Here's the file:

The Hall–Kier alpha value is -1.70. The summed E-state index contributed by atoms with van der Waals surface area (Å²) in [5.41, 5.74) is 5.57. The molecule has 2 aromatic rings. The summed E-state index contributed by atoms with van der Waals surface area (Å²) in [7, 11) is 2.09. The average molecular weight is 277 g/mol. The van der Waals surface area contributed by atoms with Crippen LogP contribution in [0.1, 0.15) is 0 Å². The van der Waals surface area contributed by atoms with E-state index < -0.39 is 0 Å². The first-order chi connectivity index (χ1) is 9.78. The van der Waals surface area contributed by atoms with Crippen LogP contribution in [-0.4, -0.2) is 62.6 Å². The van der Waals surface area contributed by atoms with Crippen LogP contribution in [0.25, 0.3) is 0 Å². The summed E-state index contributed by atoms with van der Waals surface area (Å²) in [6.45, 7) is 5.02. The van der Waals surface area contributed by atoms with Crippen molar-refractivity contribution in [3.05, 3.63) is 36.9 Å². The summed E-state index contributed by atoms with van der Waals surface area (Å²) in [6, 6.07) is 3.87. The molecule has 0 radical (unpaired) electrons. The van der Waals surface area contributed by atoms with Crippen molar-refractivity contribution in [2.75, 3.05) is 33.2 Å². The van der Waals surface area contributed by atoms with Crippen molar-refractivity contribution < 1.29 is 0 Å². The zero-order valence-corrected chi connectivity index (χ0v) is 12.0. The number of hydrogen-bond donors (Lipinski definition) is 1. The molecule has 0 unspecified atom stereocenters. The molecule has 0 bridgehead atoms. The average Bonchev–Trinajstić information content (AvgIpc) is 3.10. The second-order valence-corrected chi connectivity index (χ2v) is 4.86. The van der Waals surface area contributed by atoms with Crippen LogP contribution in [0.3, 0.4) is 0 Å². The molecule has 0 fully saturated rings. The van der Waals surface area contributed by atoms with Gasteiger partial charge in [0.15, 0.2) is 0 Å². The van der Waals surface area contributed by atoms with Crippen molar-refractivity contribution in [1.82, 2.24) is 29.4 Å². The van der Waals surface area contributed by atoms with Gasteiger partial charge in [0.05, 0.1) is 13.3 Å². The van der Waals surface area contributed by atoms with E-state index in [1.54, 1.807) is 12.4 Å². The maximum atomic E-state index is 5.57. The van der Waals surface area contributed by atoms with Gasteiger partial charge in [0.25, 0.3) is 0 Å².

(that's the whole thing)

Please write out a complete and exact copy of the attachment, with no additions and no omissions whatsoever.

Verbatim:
The Hall–Kier alpha value is -1.70. The summed E-state index contributed by atoms with van der Waals surface area (Å²) in [5.41, 5.74) is 5.57. The molecule has 2 aromatic rings. The summed E-state index contributed by atoms with van der Waals surface area (Å²) in [7, 11) is 2.09. The average molecular weight is 277 g/mol. The van der Waals surface area contributed by atoms with Crippen LogP contribution in [0.1, 0.15) is 0 Å². The van der Waals surface area contributed by atoms with E-state index < -0.39 is 0 Å². The first-order chi connectivity index (χ1) is 9.78. The van der Waals surface area contributed by atoms with Crippen LogP contribution in [-0.4, -0.2) is 62.6 Å². The van der Waals surface area contributed by atoms with Crippen LogP contribution in [0.25, 0.3) is 0 Å². The summed E-state index contributed by atoms with van der Waals surface area (Å²) in [6.45, 7) is 5.02. The van der Waals surface area contributed by atoms with Crippen molar-refractivity contribution in [3.05, 3.63) is 36.9 Å². The summed E-state index contributed by atoms with van der Waals surface area (Å²) in [6, 6.07) is 3.87. The molecule has 0 radical (unpaired) electrons. The van der Waals surface area contributed by atoms with Crippen molar-refractivity contribution in [2.75, 3.05) is 33.2 Å². The van der Waals surface area contributed by atoms with Crippen molar-refractivity contribution < 1.29 is 0 Å². The zero-order valence-corrected chi connectivity index (χ0v) is 12.0. The number of hydrogen-bond donors (Lipinski definition) is 1. The molecule has 0 unspecified atom stereocenters. The molecule has 0 bridgehead atoms. The average Bonchev–Trinajstić information content (AvgIpc) is 3.10. The second-order valence-corrected chi connectivity index (χ2v) is 4.86. The van der Waals surface area contributed by atoms with Crippen LogP contribution in [0.3, 0.4) is 0 Å². The molecule has 0 fully saturated rings. The van der Waals surface area contributed by atoms with Gasteiger partial charge in [0.15, 0.2) is 0 Å². The van der Waals surface area contributed by atoms with Crippen molar-refractivity contribution in [1.82, 2.24) is 29.4 Å². The van der Waals surface area contributed by atoms with Gasteiger partial charge in [0.05, 0.1) is 13.3 Å². The van der Waals surface area contributed by atoms with E-state index in [1.54, 1.807) is 12.4 Å². The maximum atomic E-state index is 5.57. The van der Waals surface area contributed by atoms with Gasteiger partial charge in [0.25, 0.3) is 0 Å².